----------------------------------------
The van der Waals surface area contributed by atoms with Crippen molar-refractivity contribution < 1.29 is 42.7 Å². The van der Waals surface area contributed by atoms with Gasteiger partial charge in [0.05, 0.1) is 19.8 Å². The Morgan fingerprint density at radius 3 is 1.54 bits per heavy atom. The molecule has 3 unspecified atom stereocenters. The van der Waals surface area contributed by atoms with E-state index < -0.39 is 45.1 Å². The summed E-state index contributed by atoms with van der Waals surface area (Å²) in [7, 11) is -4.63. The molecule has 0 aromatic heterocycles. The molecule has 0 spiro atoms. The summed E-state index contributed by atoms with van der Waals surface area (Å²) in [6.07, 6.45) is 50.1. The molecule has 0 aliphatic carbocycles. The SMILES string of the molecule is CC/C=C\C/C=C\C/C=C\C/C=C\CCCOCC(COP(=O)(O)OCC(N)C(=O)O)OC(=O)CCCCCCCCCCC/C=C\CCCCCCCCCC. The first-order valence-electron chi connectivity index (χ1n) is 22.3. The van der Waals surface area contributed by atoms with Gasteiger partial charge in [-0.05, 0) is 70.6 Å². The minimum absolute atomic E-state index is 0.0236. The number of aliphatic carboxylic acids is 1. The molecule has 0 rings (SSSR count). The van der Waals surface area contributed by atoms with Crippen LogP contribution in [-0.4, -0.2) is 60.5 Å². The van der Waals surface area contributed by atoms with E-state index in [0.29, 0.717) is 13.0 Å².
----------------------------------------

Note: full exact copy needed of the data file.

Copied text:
The van der Waals surface area contributed by atoms with Crippen molar-refractivity contribution < 1.29 is 42.7 Å². The van der Waals surface area contributed by atoms with Gasteiger partial charge in [0.05, 0.1) is 19.8 Å². The Morgan fingerprint density at radius 3 is 1.54 bits per heavy atom. The molecule has 3 unspecified atom stereocenters. The van der Waals surface area contributed by atoms with E-state index < -0.39 is 45.1 Å². The summed E-state index contributed by atoms with van der Waals surface area (Å²) in [7, 11) is -4.63. The molecule has 0 aromatic heterocycles. The molecule has 0 spiro atoms. The summed E-state index contributed by atoms with van der Waals surface area (Å²) in [6.07, 6.45) is 50.1. The molecule has 0 aliphatic carbocycles. The SMILES string of the molecule is CC/C=C\C/C=C\C/C=C\C/C=C\CCCOCC(COP(=O)(O)OCC(N)C(=O)O)OC(=O)CCCCCCCCCCC/C=C\CCCCCCCCCC. The first-order valence-electron chi connectivity index (χ1n) is 22.3. The van der Waals surface area contributed by atoms with Gasteiger partial charge in [-0.05, 0) is 70.6 Å². The minimum absolute atomic E-state index is 0.0236. The number of aliphatic carboxylic acids is 1. The molecule has 0 rings (SSSR count). The van der Waals surface area contributed by atoms with Crippen LogP contribution in [-0.4, -0.2) is 60.5 Å². The van der Waals surface area contributed by atoms with E-state index in [0.29, 0.717) is 13.0 Å².